Council Committee Debates $15 Minimum Wage for Hours, Questions Remain

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Raising the minimum wage to $15 per hour is a conversation happening across the country even here in Montgomery County where the current minimum wage is $10.75.

On Dec. 7, The Montgomery County Council’s Health and Human Services (HHS) Committee held a third worksession on Bill 12-16 that would gradually increase the County’s minimum wage to $15 per hour by 2020.

The Council’s HHS committee was supposed to move the bill forward during Wednesday’s meeting so the Council could vote on a final passage at their next legislative session, but it’s clear there is great division regarding this bill.

Councilmember George Levanthal, the committee chair, voted in favor. Council President Roger Berliner abstained and Councilmember Craig Rice was opposed.

“It’s a rare time where the Council was that split,” said Legislative Information Officer Neil Greenberger. “There’s many sides to this. It’s a tough issue.”

Five councilmembers are either sponsors or co-sponsors on this bill, so in theory, there is enough support to move the bill forward for the Council to vote on.

Councilmember Marc Elrich is the lead sponsor of Bill 12-16. Councilmembers George Leventhal, Tom Hucker, Nancy Navarro and Hans Riemer are co-sponsors.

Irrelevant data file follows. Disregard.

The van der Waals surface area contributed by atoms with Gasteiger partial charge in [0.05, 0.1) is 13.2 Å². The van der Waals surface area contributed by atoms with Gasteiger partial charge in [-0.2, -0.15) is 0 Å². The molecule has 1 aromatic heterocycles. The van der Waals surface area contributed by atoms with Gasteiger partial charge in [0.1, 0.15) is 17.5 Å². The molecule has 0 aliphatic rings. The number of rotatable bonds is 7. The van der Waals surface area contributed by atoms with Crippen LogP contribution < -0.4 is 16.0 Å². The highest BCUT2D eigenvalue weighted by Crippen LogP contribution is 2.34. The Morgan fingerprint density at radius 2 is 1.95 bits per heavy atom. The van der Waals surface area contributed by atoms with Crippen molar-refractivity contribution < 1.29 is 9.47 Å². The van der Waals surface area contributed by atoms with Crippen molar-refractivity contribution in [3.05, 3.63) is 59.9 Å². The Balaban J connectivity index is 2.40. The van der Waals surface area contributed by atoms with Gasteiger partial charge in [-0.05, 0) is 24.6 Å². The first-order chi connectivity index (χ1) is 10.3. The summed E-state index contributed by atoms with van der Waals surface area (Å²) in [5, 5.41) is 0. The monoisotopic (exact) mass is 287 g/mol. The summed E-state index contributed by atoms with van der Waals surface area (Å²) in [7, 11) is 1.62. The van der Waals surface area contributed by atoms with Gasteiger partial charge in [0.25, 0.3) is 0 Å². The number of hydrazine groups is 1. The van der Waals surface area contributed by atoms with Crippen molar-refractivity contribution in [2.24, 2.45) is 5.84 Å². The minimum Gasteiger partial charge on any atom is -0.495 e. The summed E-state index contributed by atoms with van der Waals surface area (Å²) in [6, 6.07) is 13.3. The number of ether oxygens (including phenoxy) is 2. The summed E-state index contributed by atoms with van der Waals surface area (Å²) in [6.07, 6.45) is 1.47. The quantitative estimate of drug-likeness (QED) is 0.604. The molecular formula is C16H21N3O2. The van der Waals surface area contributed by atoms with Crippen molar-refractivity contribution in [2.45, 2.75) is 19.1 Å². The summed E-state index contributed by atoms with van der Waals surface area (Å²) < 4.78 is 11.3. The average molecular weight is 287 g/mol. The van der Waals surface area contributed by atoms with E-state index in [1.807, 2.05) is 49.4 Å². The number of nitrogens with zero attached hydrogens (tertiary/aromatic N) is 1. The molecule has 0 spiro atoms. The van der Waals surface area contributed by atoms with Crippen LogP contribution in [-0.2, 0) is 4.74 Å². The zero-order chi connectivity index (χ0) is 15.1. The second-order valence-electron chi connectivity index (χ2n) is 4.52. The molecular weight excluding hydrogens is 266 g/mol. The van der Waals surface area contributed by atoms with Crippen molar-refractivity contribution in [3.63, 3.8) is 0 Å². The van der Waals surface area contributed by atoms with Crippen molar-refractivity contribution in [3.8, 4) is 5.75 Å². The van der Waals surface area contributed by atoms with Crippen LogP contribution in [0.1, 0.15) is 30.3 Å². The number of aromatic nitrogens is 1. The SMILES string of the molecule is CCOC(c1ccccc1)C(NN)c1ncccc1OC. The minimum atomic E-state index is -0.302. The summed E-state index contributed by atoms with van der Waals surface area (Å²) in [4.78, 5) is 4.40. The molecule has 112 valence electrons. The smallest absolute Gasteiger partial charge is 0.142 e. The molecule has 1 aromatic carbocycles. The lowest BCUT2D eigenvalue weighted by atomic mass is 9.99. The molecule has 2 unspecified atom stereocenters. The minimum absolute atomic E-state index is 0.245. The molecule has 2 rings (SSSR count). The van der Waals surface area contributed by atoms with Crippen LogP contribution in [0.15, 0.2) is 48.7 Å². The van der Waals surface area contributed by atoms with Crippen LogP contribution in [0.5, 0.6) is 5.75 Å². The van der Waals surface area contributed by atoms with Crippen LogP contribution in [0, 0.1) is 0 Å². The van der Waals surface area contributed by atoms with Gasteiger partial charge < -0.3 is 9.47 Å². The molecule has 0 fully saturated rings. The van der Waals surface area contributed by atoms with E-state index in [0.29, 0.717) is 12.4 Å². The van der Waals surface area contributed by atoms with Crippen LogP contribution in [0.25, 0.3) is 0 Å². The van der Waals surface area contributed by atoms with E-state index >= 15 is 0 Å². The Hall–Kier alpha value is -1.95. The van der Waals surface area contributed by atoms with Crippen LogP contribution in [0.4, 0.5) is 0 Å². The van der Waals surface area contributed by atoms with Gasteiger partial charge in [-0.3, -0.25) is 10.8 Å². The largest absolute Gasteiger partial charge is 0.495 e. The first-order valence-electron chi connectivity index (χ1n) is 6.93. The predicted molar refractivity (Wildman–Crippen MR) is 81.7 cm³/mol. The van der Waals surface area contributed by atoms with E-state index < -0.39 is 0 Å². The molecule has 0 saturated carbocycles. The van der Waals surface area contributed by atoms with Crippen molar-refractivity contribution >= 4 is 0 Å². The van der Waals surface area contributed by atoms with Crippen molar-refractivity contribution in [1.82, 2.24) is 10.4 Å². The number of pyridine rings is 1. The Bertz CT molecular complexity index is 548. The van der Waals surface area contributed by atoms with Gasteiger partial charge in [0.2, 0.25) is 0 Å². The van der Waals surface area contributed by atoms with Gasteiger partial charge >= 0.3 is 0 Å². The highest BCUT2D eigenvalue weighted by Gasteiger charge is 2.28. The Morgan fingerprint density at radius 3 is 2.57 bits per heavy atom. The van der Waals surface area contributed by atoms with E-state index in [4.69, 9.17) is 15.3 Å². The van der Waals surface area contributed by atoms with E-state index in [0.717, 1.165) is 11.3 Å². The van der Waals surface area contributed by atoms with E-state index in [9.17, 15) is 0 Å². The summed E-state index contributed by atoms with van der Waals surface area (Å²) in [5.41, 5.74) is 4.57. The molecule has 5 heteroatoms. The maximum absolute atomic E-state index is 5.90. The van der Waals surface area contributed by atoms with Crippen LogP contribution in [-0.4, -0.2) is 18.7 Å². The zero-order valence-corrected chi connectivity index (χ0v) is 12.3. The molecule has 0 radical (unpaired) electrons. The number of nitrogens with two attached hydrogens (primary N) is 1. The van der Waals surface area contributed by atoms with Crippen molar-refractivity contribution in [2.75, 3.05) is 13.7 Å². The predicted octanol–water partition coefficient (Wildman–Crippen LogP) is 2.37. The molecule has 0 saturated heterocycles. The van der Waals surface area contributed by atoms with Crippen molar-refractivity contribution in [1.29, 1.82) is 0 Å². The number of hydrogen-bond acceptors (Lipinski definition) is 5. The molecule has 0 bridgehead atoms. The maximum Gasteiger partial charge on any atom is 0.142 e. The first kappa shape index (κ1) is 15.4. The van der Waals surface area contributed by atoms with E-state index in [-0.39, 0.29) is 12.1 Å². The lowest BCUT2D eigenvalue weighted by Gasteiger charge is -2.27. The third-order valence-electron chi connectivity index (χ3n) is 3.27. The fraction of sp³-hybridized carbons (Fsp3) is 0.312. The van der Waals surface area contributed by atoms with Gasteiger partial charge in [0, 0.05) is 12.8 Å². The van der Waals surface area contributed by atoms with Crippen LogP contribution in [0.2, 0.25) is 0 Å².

There is some hesitation from four other councilmembers who would like more time to study how raising the minimum wage would impact small businesses owners.

“I think it’s unfortunate to delay the efforts or to prioritize the efforts to delay a bill which has had a public hearing and a work session,” said Councilmember Elrich. “The idea that they want to take up something that has actually been in front of the public for a while is bothersome.”

In a phone interview, Greenberger stated that Councilmembers Sidney Katz, Nancy Floreen, Craig Rice and President Roger Beliner are not against the bill, however, would like more time to study its impact.

“I’m very concerned about the economics of how this could be done,” said Councilmember Sidney Katz. “I’m supportive of an increase in minimum wage, I realize that there are many people who are in need of an additional salary, however, I also realize that a small business especially, cannot afford the amount over the years.”

Bill 12-16 would increase the County law to go up to $15 per hour effective July 1, 2020. The bill would also require an increase to $12.50 in 2018 and $13.75 in 2019 before the increase to $15 by 2020.

In 2013, The Council enacted Bill 27-13, which established a minimum wage for private sector employees working in the County, unless the State or federal minimum wage is higher. Under this current law, the minimum wage in Montgomery County will go to $11.50 effective July 1, 2017.

The question for the councilmembers hesitant on Bill 12-16 during the worksession on Dec. 7 became: do we need to do this right now? Opponents would like to analyze the impact of Bill 27-13 had on local businesses before making a final decision.

The Council is expected to meet one last time before the end of the year and it’s unclear if they will vote to have another analysis done on Bill 12-16 or if the Council will vote without the HHS Committee’s approval.

This meeting is scheduled for Tuesday Dec. 13 at 9:30 a.m. in the Third Floor Hearing Room.

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Mitti Hicks

About Mitti Hicks

Mitti Hicks is a multimedia journalist and community engagement specialist with Montgomery Community Media. She is passionate about telling stories that impact our community and may be reached at MHicks@mymcmedia.org and on Twitter @mittimegan.

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